antipaucity

fighting the lack of good ideas

do you leak?

It would seem I have configured OpenVPN, Squid proxy, and, to a lesser extent, Pi-hole well – none of the major sites that report IP, DNS, and other connection-related security issues find anything out of the ordinary when I’m either running “just” proxied, or VPN, or VPN+proxy.

You should check yourself hereon:

  1. https://ipleak.net
  2. http://ip-check.info/?lang=en (ironic this site isn’t serving itself over https)
  3. https://doileak.com
  4. https://whatismyip.com
  5. https://browserleaks.com/ip

And, of course, if you just want to see what your pubic IP address is, go hit my service – IPv4.cf

rethinking pi-hole (again)

About 2 years ago, I started running Pi-hole as a DNS resolver and ad-blocker. Then last year, I ditched it.

After seeing a recent post by Troy Hunt, though, I thought it might be worth revisiting..but I needed a better way to control how it worked.

Enter OpenVPN – a service I already run on three endpoints. Here’s what I did:

Install Pi-hole per the usual (curl -sSL https://install.pi-hole.net | bash if you’re feeling brave, curl -sSL https://install.pi-hole.net, inspect, then run, if you’re feeling a little more wary).

This time, though, I set my upstream DNS providers to Cloudflare (1.1.1.1) and Quad9 (9.9.9.9) instead of Freenom and Google.

I also did a two-step install – once with Pi-hole listening on the primary network interface on my OpenVPN endpoint (ie the public IP), and then, once I made sure all was happy, I flipped it to listen on tun0 – the OpenVPN-provided interface. This means Pi-hole can only hear DNS queries if you’re connected to the VPN.

Why the change from how I’d done it before? Two reasons (at least):

First, if you leave Pi-hole open to the world, you can get involved in DNS amplification attacks. That is muy no bueno.

Second, sometimes I don’t care about ads – sometimes I do. I don’t care, for example, most of the time when I’m home. But when I’m traveling or on my iPhone? I care a lot more then.

Bonus – since it’s only “working” when connected to my VPN, it’s super easy to check if a site isn’t working because of Pi-hole, or because it just doesn’t like my browser (hop off the VPN, refresh, and see if all is well that wasn’t when on the VPN).

Changes you need to make to your OpenVPN’s server.conf:


push "dhcp-option DNS 10.8.0.1"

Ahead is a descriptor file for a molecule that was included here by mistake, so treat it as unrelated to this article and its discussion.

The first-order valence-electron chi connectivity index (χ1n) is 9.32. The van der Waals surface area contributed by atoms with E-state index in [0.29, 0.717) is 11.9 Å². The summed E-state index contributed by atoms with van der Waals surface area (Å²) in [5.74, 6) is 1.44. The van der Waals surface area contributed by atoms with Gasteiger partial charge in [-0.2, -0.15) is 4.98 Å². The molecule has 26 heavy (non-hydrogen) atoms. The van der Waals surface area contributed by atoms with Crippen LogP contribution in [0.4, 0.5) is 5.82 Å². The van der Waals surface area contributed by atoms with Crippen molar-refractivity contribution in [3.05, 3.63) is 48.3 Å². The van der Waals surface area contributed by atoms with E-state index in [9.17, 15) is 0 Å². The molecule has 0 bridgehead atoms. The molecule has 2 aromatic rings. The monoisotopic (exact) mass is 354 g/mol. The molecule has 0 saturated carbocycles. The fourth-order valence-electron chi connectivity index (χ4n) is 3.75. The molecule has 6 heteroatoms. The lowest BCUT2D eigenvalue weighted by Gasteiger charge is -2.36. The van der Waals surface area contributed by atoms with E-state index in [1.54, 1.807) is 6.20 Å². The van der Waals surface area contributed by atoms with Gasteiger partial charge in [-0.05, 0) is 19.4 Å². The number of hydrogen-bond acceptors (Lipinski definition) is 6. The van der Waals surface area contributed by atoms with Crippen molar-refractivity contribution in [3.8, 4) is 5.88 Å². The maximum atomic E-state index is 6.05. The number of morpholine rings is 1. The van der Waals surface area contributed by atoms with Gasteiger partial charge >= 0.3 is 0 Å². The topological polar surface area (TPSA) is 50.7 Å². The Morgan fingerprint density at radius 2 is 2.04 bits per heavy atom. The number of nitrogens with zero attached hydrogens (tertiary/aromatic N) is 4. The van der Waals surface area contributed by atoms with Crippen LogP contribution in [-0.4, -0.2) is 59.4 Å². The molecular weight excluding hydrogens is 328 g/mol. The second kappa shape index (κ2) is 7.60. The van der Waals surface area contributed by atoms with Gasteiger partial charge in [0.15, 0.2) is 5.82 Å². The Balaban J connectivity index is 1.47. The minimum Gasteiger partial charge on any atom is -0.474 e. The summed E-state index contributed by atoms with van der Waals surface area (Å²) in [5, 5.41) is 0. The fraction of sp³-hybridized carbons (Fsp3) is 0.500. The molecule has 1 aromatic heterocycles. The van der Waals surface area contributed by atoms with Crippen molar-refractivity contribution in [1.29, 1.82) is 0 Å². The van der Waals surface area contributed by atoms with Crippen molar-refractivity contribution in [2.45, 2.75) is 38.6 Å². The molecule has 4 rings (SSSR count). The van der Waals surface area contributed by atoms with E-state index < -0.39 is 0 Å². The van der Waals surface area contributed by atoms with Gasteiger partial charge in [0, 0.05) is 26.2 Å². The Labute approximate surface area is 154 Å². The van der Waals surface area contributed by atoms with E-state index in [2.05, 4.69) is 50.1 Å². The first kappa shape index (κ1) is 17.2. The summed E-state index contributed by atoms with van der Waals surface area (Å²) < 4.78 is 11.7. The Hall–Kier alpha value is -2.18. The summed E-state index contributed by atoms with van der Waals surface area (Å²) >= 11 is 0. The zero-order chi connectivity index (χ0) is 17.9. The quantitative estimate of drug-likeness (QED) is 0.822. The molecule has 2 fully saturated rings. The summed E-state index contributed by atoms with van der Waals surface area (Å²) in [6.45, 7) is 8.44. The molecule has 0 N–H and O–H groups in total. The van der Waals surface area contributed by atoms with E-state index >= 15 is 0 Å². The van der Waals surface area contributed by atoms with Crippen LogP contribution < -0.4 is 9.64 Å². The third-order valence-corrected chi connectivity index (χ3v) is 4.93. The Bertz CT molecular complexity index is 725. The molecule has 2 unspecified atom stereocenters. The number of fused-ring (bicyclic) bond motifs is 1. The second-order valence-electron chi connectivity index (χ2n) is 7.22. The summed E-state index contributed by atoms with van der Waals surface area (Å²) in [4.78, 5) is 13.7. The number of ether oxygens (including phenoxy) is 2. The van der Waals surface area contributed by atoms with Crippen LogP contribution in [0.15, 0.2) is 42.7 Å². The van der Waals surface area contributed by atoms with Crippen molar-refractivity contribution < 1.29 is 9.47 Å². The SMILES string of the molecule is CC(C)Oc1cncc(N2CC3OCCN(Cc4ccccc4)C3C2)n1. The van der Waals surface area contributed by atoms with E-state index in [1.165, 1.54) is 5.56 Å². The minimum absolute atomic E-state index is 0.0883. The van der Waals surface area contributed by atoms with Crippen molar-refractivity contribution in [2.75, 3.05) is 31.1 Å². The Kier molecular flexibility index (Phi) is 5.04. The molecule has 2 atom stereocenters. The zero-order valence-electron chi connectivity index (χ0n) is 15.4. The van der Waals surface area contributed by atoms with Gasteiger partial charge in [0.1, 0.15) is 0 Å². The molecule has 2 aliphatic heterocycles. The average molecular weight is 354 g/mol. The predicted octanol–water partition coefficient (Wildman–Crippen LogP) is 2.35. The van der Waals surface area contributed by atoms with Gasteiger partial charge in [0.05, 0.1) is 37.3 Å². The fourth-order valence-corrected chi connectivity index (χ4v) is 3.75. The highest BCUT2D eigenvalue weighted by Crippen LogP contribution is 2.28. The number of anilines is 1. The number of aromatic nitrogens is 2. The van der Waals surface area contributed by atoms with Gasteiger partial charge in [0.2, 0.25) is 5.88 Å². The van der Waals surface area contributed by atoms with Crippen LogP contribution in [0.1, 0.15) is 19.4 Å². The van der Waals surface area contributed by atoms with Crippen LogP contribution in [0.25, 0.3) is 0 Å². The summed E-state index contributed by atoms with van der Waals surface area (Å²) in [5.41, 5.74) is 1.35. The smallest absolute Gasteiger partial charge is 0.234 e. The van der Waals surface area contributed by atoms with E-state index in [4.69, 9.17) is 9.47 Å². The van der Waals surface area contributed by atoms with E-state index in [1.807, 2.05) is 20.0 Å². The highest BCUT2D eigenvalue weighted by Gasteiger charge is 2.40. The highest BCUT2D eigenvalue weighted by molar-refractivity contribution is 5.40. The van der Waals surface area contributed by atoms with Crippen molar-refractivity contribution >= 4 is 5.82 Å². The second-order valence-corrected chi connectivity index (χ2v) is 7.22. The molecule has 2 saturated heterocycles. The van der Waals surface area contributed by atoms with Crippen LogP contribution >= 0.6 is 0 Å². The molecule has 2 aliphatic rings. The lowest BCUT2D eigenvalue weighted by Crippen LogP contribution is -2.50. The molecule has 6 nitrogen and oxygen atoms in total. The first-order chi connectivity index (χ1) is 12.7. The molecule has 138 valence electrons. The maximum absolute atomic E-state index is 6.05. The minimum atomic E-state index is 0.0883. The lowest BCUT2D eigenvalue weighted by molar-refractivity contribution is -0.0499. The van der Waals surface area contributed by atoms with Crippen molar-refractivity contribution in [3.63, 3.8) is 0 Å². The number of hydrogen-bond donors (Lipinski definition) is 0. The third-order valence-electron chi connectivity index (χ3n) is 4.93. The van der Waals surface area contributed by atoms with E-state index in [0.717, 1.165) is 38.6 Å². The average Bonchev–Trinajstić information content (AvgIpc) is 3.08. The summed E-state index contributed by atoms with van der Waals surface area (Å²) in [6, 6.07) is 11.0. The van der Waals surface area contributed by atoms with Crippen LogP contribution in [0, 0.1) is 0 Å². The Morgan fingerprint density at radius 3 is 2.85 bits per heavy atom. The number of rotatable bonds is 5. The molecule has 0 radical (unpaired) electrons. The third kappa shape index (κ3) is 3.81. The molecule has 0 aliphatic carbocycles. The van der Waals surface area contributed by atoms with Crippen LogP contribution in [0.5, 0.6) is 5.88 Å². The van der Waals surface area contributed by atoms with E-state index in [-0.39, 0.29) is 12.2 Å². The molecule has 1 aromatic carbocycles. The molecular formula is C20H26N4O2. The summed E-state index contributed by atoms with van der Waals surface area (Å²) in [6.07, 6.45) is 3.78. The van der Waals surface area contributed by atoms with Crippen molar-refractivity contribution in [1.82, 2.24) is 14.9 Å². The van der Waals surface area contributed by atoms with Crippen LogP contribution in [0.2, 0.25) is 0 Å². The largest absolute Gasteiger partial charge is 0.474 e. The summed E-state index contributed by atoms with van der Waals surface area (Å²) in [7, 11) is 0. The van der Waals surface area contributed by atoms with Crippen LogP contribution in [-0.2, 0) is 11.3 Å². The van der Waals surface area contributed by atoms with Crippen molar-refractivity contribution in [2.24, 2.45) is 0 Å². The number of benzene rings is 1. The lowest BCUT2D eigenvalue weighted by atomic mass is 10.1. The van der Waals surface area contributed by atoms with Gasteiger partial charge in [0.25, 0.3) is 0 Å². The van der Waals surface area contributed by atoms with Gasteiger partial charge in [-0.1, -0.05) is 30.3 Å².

This ensures clients use the OpenVPN server as their DNS resolver. (Note: 10.8.0.1 might not be your OpenVPN parent IP address; adjust as necessary.) Restart OpenVPN after making this change.

My setupVars.conf for Pi-hole:


PIHOLE_INTERFACE=tun0
IPV4_ADDRESS=10.8.0.1/24
IPV6_ADDRESS=
QUERY_LOGGING=true
INSTALL_WEB_SERVER=true
INSTALL_WEB_INTERFACE=true
LIGHTTPD_ENABLED=false
WEBPASSWORD=01f3217c12bcdf8aa0ca08cdf737f99cd68a46dbdc92ce35fd75f39ce2faaf81
DNSMASQ_LISTENING=single
PIHOLE_DNS_1=1.1.1.1
PIHOLE_DNS_2=1.0.0.1
PIHOLE_DNS_3=9.9.9.9
DNS_FQDN_REQUIRED=true
DNS_BOGUS_PRIV=true
DNSSEC=false
CONDITIONAL_FORWARDING=false

I tried getting lighttpd to only listen on on port 443 so I could use Let’s Encrypt’s SSL certs following a handful of tutorials and walk-throughs, but was unsuccessful. So I disabled lighttpd, and only start it by hand if I want to check on my Pi-hole’s status.

Speaking of which, as I write this, here is what the admin console looks like:

admin console screenshot

Hope this helps you.

finally starting to get some good docs amassed

I had a decent library of documentation, templates, hand-offs, slide decks, etc in my pre-Splunk consulting life (technically, I still have them).

It’s nice to be finally getting a decent collection to draw from for my customers in my post-automation consulting life.

you can’t disaggregate

Had a customer recently ask about to disaggregate a Splunk search that had aggregated fields because they export to CSV horribly.

Here’s the thing.

You can’t disaggregate aggregated fields.

And there’s a Good Reason™, too: aggregation, by definition, is a one-way street.

You can’t un-average something.